Manchester United fans are furious over what they call a "sell-out," fearing that Murdoch will take the team's games off free television to drive pay television sales. In Britain, Murdoch is largely distrusted as an Australian-born billionaire who seems to eat up national institutions.
     In addition to owning BSkyB, Murdoch already has two important daily newspapers here, the respected Times of London and the Sun tabloid. He also enjoys a friendly relationship with Labor Prime Minister Tony Blair, while his daughter is buddies with Trade and Industry Minister Peter Mandelson.
     Soccer fans feel this landmark deal has everything to do with worldwide television interests and very little to do with the game they hold dear or the red-and-white team they love. Manchester United is to soccer what the Yankees are to baseball, a national icon known around the globe.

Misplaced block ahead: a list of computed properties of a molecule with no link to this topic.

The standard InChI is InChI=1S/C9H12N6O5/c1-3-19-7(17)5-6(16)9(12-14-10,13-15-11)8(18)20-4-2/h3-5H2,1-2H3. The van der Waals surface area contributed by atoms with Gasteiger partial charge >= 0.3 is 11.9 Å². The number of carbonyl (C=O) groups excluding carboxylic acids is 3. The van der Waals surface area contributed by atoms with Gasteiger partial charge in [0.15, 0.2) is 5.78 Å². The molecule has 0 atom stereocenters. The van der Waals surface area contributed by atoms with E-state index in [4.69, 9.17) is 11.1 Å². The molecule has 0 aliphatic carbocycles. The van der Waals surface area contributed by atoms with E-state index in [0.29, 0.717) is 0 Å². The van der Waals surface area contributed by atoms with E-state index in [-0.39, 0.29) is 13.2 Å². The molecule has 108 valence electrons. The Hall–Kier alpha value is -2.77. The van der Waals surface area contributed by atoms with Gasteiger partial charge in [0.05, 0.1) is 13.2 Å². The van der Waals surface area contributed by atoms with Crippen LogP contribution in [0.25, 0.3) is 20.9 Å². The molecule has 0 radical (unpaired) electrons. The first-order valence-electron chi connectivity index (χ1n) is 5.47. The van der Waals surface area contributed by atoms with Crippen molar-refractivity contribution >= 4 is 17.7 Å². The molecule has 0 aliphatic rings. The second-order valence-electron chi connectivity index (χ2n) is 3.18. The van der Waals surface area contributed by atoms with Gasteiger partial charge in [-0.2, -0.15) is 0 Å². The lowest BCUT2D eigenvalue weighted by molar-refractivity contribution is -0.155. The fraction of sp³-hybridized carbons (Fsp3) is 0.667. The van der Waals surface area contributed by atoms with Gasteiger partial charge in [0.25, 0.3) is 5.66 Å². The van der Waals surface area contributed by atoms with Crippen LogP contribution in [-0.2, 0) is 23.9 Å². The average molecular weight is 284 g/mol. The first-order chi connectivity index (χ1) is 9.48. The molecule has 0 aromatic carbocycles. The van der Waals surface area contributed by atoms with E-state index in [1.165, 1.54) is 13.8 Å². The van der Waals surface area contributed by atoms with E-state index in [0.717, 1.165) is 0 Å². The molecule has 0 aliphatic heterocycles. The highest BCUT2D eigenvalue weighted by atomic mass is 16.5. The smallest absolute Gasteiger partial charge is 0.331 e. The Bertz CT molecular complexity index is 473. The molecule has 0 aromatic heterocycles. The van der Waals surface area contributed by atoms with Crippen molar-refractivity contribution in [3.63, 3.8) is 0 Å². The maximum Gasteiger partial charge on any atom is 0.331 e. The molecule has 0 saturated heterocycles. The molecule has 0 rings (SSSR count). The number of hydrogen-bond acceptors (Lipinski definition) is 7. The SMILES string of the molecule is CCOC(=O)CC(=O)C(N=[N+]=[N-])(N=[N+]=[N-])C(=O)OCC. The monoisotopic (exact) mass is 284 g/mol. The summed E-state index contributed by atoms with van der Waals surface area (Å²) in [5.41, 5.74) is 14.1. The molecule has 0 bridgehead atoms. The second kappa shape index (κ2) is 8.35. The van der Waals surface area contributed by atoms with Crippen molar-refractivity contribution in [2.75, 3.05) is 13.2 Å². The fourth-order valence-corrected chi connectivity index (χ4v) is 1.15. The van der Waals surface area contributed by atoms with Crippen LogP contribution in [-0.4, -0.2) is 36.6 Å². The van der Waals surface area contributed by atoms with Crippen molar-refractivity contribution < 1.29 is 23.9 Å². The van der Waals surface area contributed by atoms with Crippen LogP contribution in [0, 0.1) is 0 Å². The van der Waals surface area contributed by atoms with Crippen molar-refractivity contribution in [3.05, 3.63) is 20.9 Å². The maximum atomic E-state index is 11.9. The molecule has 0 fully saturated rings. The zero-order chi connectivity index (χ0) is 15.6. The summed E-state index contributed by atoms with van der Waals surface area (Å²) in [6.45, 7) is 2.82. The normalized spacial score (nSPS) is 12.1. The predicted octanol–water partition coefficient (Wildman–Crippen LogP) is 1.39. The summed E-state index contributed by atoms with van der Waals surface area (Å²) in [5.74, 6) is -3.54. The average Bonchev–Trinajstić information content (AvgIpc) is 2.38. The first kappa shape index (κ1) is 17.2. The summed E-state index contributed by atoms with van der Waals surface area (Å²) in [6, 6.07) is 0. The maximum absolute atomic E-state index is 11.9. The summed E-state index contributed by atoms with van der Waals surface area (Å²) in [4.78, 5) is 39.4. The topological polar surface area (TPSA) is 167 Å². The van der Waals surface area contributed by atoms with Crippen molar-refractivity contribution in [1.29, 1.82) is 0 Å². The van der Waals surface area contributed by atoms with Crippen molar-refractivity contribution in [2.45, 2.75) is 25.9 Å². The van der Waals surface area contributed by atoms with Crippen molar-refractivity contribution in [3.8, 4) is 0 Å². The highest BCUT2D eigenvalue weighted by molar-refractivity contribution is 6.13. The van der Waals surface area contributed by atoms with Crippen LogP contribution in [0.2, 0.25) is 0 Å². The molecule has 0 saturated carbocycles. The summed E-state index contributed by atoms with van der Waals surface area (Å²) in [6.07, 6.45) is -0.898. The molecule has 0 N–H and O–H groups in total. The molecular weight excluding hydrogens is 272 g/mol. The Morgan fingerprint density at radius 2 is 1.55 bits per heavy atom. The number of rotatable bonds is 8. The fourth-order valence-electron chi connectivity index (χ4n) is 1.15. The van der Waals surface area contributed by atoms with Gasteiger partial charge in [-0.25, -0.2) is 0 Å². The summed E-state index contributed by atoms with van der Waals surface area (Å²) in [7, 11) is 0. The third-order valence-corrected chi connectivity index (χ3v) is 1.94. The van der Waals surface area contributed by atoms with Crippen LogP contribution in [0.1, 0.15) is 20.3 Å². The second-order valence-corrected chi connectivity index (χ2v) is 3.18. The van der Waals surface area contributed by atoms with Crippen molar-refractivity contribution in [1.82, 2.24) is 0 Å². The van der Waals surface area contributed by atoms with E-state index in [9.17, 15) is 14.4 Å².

"We're going to fight Murdoch," said Andy Walsh, chairman of the Independent Manchester United Supporters. "He's not going to come in and just take our club. . . . He's not got the interests of Manchester United at heart. He's got the interests of Rupert Murdoch at heart."

     Love of Game or Field of Green?

     Murdoch's Sky TV already owns the rights to most live broadcasts of soccer matches in England's Premier League. His purchase of Manchester United has some members of Parliament claiming that he is forming a sports monopoly and they are calling for intense government scrutiny of the deal.
     Murdoch has long promised to use sports as a "battering ram" to capture the international television market and he knows from experience that what sells cable subscriptions is sports broadcasting. His Sky network subscriptions more than tripled after he bought the rights to Britain's Premier League games.
     And Murdoch's aggressive bid for rights to the National Football League in 1994 validated Fox as the fourth U.S. broadcast network.